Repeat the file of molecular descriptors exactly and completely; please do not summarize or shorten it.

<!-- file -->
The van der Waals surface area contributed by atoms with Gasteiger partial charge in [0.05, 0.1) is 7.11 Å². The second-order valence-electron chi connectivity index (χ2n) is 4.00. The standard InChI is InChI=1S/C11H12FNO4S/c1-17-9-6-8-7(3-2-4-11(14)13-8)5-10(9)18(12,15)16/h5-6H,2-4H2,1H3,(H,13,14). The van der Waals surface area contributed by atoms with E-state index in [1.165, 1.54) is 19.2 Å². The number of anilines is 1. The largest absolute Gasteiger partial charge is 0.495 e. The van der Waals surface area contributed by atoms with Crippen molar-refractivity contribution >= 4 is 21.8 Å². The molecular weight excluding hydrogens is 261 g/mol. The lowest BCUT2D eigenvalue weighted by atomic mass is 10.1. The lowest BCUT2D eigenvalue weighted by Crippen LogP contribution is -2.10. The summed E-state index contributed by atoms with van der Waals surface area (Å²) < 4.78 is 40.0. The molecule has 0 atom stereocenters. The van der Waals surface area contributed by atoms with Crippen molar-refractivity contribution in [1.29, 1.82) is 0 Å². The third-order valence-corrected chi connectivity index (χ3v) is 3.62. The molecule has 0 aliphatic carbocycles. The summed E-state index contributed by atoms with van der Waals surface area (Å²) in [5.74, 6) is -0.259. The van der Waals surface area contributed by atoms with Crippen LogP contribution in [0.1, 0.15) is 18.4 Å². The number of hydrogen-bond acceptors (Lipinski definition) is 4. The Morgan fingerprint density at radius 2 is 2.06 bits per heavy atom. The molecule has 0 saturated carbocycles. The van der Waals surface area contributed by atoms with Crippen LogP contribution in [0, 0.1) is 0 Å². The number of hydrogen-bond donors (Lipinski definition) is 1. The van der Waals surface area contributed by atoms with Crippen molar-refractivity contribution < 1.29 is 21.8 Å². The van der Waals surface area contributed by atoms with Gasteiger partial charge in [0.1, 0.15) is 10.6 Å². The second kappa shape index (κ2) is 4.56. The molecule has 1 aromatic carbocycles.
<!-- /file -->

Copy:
The van der Waals surface area contributed by atoms with Gasteiger partial charge in [0.05, 0.1) is 7.11 Å². The second-order valence-electron chi connectivity index (χ2n) is 4.00. The standard InChI is InChI=1S/C11H12FNO4S/c1-17-9-6-8-7(3-2-4-11(14)13-8)5-10(9)18(12,15)16/h5-6H,2-4H2,1H3,(H,13,14). The van der Waals surface area contributed by atoms with E-state index in [1.165, 1.54) is 19.2 Å². The number of anilines is 1. The largest absolute Gasteiger partial charge is 0.495 e. The van der Waals surface area contributed by atoms with Crippen molar-refractivity contribution >= 4 is 21.8 Å². The molecular weight excluding hydrogens is 261 g/mol. The lowest BCUT2D eigenvalue weighted by atomic mass is 10.1. The lowest BCUT2D eigenvalue weighted by Crippen LogP contribution is -2.10. The summed E-state index contributed by atoms with van der Waals surface area (Å²) < 4.78 is 40.0. The molecule has 0 atom stereocenters. The van der Waals surface area contributed by atoms with Crippen molar-refractivity contribution in [1.29, 1.82) is 0 Å². The third-order valence-corrected chi connectivity index (χ3v) is 3.62. The molecule has 0 aliphatic carbocycles. The summed E-state index contributed by atoms with van der Waals surface area (Å²) in [5.74, 6) is -0.259. The van der Waals surface area contributed by atoms with Crippen LogP contribution in [0.1, 0.15) is 18.4 Å². The number of hydrogen-bond acceptors (Lipinski definition) is 4. The Morgan fingerprint density at radius 2 is 2.06 bits per heavy atom. The molecule has 0 saturated carbocycles. The van der Waals surface area contributed by atoms with Crippen LogP contribution in [0, 0.1) is 0 Å². The number of hydrogen-bond donors (Lipinski definition) is 1. The van der Waals surface area contributed by atoms with Crippen molar-refractivity contribution < 1.29 is 21.8 Å². The van der Waals surface area contributed by atoms with Gasteiger partial charge in [0.1, 0.15) is 10.6 Å². The second kappa shape index (κ2) is 4.56. The molecule has 1 aromatic carbocycles.